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Java local variable visibility in anonymous inner classes - why is ‘final’ keyword required?

I have this function that creates some buttons. I'm trying to out.println item in the doAction method.

    for (int i = 0; i < itemsList.size(); i++) {
        String item = itemsList.get(i);
        TButton button = new TButton("" + item, 8, 415 + (25 * i), 90, 25) {
            public void doAction() {
                System.out.println("" + item);
            }
        };
        this.framework.add(button);
    }

I'm getting the error

local variable item is accessed from within inner class

How do I do this the right way?

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marked as duplicate by Woot4Moo, Lews Therin, jschoen, Frank van Puffelen, Wouter J Dec 17 '12 at 22:13

This question has been asked before and already has an answer. If those answers do not fully address your question, please ask a new question.

    
I think if you declare item as final your code will work –  Hunter McMillen Dec 17 '12 at 19:19

3 Answers 3

up vote 2 down vote accepted

Making item final should solve your problem:

final String item = itemsList.get(i);

You can't access a non-final local variable from an inner or anonymous class like this.

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Mark item as final, this should resolve the issue. This solution :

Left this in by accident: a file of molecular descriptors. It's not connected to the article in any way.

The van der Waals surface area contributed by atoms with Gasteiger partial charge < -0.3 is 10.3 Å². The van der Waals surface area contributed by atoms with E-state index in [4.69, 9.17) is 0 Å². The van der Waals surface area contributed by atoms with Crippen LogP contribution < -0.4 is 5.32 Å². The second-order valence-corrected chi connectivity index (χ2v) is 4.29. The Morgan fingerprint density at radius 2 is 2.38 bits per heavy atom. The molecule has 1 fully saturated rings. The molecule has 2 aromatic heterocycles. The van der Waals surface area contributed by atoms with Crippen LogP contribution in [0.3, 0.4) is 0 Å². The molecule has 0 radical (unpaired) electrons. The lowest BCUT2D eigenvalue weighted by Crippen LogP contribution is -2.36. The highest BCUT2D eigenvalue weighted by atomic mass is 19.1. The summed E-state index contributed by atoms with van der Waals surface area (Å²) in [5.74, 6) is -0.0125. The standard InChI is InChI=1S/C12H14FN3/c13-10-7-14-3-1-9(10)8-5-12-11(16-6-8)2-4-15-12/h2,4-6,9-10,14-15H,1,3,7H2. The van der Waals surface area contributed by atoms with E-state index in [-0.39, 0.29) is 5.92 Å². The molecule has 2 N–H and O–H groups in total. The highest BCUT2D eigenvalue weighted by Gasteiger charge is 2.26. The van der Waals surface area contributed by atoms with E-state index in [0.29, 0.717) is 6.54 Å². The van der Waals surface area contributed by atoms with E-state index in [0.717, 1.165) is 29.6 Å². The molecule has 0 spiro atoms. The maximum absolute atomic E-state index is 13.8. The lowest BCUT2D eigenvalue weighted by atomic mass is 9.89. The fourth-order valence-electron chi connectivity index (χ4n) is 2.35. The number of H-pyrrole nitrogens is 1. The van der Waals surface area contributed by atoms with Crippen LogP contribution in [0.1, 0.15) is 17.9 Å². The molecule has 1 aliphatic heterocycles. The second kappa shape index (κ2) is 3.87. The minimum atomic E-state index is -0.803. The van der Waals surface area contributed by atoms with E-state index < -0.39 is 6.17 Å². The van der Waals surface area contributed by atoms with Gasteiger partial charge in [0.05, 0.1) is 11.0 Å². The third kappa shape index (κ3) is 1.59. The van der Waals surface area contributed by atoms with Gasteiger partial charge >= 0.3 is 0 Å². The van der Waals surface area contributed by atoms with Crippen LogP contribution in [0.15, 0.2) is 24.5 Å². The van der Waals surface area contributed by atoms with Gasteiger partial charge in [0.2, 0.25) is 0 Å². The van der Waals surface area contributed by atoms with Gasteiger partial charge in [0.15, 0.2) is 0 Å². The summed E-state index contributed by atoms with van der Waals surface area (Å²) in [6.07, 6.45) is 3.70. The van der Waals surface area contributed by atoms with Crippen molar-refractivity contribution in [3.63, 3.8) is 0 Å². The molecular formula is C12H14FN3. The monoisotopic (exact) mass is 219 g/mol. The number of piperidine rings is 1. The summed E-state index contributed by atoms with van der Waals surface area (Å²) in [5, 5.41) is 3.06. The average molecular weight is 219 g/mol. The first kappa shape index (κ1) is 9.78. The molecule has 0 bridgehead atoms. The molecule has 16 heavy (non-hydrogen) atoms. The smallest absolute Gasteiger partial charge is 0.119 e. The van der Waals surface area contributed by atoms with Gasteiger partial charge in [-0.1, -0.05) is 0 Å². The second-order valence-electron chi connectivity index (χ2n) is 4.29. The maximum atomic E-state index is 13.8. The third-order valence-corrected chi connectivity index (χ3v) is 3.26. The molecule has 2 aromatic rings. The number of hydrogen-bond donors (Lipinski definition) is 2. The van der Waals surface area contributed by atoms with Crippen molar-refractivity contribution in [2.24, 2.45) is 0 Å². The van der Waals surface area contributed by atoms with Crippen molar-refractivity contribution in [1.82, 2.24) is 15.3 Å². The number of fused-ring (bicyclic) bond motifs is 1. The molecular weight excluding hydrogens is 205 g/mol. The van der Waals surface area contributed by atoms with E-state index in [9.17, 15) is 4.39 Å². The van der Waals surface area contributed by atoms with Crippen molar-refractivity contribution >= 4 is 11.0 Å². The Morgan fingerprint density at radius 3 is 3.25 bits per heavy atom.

Local classes can most definitely reference instance variables. The reason they cannot reference non final local variables is because the local class instance can remain in memory after the method returns. When the method returns the local variables go out of scope, so a copy of them is needed. If the variables weren’t final then the copy of the variable in the method could change, while the copy in the local class didn’t, so they’d be out of synch.

Anonymous inner classes require final variables because of the way they are implemented in Java. An anonymous inner class (AIC) uses local variables by creating a private instance field which holds a copy of the value of the local variable. The inner class isn’t actually using the local variable, but a copy. It should be fairly obvious at this point that a “Bad Thing”™ can happen if either the original value or the copied value changes; there will be some unexpected data synchronization problems. In order to prevent this kind of problem, Java requires you to mark local variables that will be used by the AIC as final (i.e., unchangeable). This guarantees that the inner class’ copies of local variables will always match the actual values.

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So this question is a duplicate.. –  Lews Therin Dec 17 '12 at 19:22
    
@LewsTherin I would say so, I have flagged it as such on OP –  Woot4Moo Dec 17 '12 at 19:22
    
@LewsTherin you may also move to close it so we can keep the site remotely clean. –  Woot4Moo Dec 17 '12 at 19:23
    
Yeah, done! +1 btw –  Lews Therin Dec 17 '12 at 19:24
    
@Woot4Moo "When the method returns the local variables go out of scope, so a copy of them is needed. If the variables weren’t final then the copy of the variable in the method could change, while the copy in the local class didn’t, so they’d be out of synch." If the method returns then the local variable is not used and it is removed. So there should not be synchronization with non-existing variable? –  Pawel Aug 9 '13 at 18:41

You need to use the final keyword.

Try final String item=itemsList.get(i);

Since the anonymous object captures the item variable, it doesn't make sense to modify it after. Hence you need (have) to make it immutable.

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